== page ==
There are certain things, culturally, which we're told are simply not funny. Dead babies are one (which has, of course, spawned an entire internet subculture of people posting the most offensive jokes possible about them), and cancer is another classic. Cancer is the second leading cause of death in the United States. It's a good bet that every family has either lost someone to the disease, or has a survivor in their midst. Because the disease's impact is so widespread, and virtually everyone has some sort of personal connection to it, it is indeed hard to argue that their is anything funny about it. Still, a new film, 50/50 has managed to find the humor in just that.

Written by Will Reiser, who based the film on his own real-life experience with a rare form of spinal cancer, for which he was quoted a 50% chance of survival, 50/50 provides a surprisingly nuanced and realistic portrait of how one man copes with a cancer diagnosis. From the very start, no one can say, or do the right thing to help or calm him, even the trained professionals who are part of his treatment process. What we, as the audience, discover is there is no "right" response in this situation; everyone processes things differently and has different needs. Universal platitudes of sympathy may prove well-meaning, but inappropriate. Loved ones often prove unable to look beyond how the patient's cancer affects them, instead of the person who is actually suffering. What is often needed is a dose of normalcy in the midst of a complete life upheaval, and in the life of Adam, the film's protagonist, that normalcy comes in the form of humor. 

Adam and his best friend, Kyle (played by Seth Rogen, real-life best friend of the film's writer, who encouraged him to put the story of their response to his cancer on film), react to his diagnosis by using comedy as a defense mechanism. It masks how scared they are, and gives them a way to blow off steam in what would otherwise be an intolerably stressful situation. They show that, yes, cancer can be funny, if you choose to view it that way, and the results are touching, if somewhat disarming.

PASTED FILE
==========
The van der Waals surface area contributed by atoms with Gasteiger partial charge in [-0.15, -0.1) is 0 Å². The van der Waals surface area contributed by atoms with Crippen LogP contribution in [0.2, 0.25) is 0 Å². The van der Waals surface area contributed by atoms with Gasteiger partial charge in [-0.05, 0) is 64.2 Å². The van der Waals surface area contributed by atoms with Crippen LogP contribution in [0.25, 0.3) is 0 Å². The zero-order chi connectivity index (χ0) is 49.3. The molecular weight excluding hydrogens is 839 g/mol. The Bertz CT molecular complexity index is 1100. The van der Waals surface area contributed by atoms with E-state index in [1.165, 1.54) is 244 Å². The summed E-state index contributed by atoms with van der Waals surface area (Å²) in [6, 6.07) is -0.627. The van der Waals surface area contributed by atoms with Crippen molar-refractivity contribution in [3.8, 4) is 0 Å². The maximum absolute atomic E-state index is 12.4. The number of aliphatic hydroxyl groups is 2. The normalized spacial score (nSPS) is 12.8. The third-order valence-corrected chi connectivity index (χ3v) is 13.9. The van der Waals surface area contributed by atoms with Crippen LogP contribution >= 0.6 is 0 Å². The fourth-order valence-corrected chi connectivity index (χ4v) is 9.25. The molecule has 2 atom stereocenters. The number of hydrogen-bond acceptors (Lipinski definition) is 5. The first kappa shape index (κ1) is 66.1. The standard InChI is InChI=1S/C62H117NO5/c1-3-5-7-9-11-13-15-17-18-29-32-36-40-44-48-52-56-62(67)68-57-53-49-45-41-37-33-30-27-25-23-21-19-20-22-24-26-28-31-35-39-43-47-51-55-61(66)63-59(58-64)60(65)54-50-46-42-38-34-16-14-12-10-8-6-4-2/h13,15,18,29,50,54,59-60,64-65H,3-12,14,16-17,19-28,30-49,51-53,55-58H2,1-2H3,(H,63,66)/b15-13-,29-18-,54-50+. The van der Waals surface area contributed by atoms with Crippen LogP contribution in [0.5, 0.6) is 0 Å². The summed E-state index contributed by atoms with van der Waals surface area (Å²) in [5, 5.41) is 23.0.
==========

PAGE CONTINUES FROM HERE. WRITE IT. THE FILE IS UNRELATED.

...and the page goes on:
Both Rogen (who, up until now has never been in a movie I wanted to see), and Joseph Gordan-Levitt delivered great performances in this film, but for me, Rogen was the real surprise. Perhaps because he had already lived out this scenario in real-life, he brought a great deal of pathos to his role as Adam's primary support system. Though he uses his friend's illness to score sympathy dates with a variety of women, and scores vast quantities of medicinal marijuana off his buddy, you can see that underneath the veneer of wise-cracks is a man who genuinely loves and cares for his best friend. 

I went into the movie having read a review of the film that described it as "Beaches for dudes." Given that description, I was expecting (and secretly hoping for) a weepfest, but I must not have factored in the "for dudes" part of that description. While Beaches is a study in the strength of female friendships and how women lean on each other in difficult times, female friendships and male friendships are entirely different entities. Not to stereotype, but women talk, share, and emote together far more than men do. So while 50/50 is every bit as much about the power of male friendships, there is no sappiness in sight.

Even if I didn't get the tears I was hoping for (I really do love a good cry at the cinema), I'd still highly recommend 50/50. In fact, I might go as far to say that it should be required viewing for anyone with a loved one who is currently fighting, or has been through a fight with cancer. It gives you a unique perspective on how to handle the situation, and presents the subject with grace, humor, and a healthy dose of realism.

No comments:

Post a Comment